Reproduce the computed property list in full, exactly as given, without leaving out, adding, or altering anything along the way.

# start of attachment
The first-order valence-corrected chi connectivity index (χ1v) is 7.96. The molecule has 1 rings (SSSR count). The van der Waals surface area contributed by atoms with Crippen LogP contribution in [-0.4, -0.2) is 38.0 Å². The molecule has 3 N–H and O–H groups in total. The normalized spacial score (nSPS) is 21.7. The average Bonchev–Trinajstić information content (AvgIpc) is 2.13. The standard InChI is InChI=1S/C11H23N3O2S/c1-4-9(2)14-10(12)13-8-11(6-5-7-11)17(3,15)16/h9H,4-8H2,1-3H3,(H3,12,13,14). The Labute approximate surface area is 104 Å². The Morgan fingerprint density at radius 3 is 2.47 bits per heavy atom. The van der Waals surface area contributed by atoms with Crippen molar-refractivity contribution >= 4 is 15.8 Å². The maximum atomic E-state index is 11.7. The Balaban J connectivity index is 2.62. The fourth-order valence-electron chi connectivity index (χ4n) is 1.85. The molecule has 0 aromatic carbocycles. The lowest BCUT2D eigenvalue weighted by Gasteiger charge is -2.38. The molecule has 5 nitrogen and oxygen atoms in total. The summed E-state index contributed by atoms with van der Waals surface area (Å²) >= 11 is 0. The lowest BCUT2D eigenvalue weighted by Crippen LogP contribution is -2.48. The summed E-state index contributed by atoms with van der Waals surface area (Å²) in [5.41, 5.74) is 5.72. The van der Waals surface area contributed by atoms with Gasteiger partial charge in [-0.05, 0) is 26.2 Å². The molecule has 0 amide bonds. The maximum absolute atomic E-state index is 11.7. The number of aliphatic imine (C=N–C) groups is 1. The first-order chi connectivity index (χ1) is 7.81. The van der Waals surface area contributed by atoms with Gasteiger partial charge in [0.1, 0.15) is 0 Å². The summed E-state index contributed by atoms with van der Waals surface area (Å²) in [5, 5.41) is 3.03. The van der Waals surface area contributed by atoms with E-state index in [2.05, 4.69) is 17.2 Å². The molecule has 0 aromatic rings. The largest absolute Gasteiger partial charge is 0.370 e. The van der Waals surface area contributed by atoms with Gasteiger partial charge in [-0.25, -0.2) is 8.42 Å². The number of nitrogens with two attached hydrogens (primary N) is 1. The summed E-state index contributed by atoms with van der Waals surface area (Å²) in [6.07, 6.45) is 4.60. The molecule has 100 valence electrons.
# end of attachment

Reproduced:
The first-order valence-corrected chi connectivity index (χ1v) is 7.96. The molecule has 1 rings (SSSR count). The van der Waals surface area contributed by atoms with Crippen LogP contribution in [-0.4, -0.2) is 38.0 Å². The molecule has 3 N–H and O–H groups in total. The normalized spacial score (nSPS) is 21.7. The average Bonchev–Trinajstić information content (AvgIpc) is 2.13. The standard InChI is InChI=1S/C11H23N3O2S/c1-4-9(2)14-10(12)13-8-11(6-5-7-11)17(3,15)16/h9H,4-8H2,1-3H3,(H3,12,13,14). The Labute approximate surface area is 104 Å². The Morgan fingerprint density at radius 3 is 2.47 bits per heavy atom. The van der Waals surface area contributed by atoms with Crippen molar-refractivity contribution >= 4 is 15.8 Å². The maximum atomic E-state index is 11.7. The Balaban J connectivity index is 2.62. The fourth-order valence-electron chi connectivity index (χ4n) is 1.85. The molecule has 0 aromatic carbocycles. The lowest BCUT2D eigenvalue weighted by Gasteiger charge is -2.38. The molecule has 5 nitrogen and oxygen atoms in total. The summed E-state index contributed by atoms with van der Waals surface area (Å²) >= 11 is 0. The lowest BCUT2D eigenvalue weighted by Crippen LogP contribution is -2.48. The summed E-state index contributed by atoms with van der Waals surface area (Å²) in [5.41, 5.74) is 5.72. The van der Waals surface area contributed by atoms with Gasteiger partial charge in [-0.05, 0) is 26.2 Å². The molecule has 0 amide bonds. The maximum absolute atomic E-state index is 11.7. The number of aliphatic imine (C=N–C) groups is 1. The first-order chi connectivity index (χ1) is 7.81. The van der Waals surface area contributed by atoms with Gasteiger partial charge in [0.1, 0.15) is 0 Å². The summed E-state index contributed by atoms with van der Waals surface area (Å²) in [5, 5.41) is 3.03. The van der Waals surface area contributed by atoms with E-state index in [2.05, 4.69) is 17.2 Å². The molecule has 0 aromatic rings. The largest absolute Gasteiger partial charge is 0.370 e. The van der Waals surface area contributed by atoms with Gasteiger partial charge in [-0.25, -0.2) is 8.42 Å². The number of nitrogens with two attached hydrogens (primary N) is 1. The summed E-state index contributed by atoms with van der Waals surface area (Å²) in [6.07, 6.45) is 4.60. The molecule has 100 valence electrons.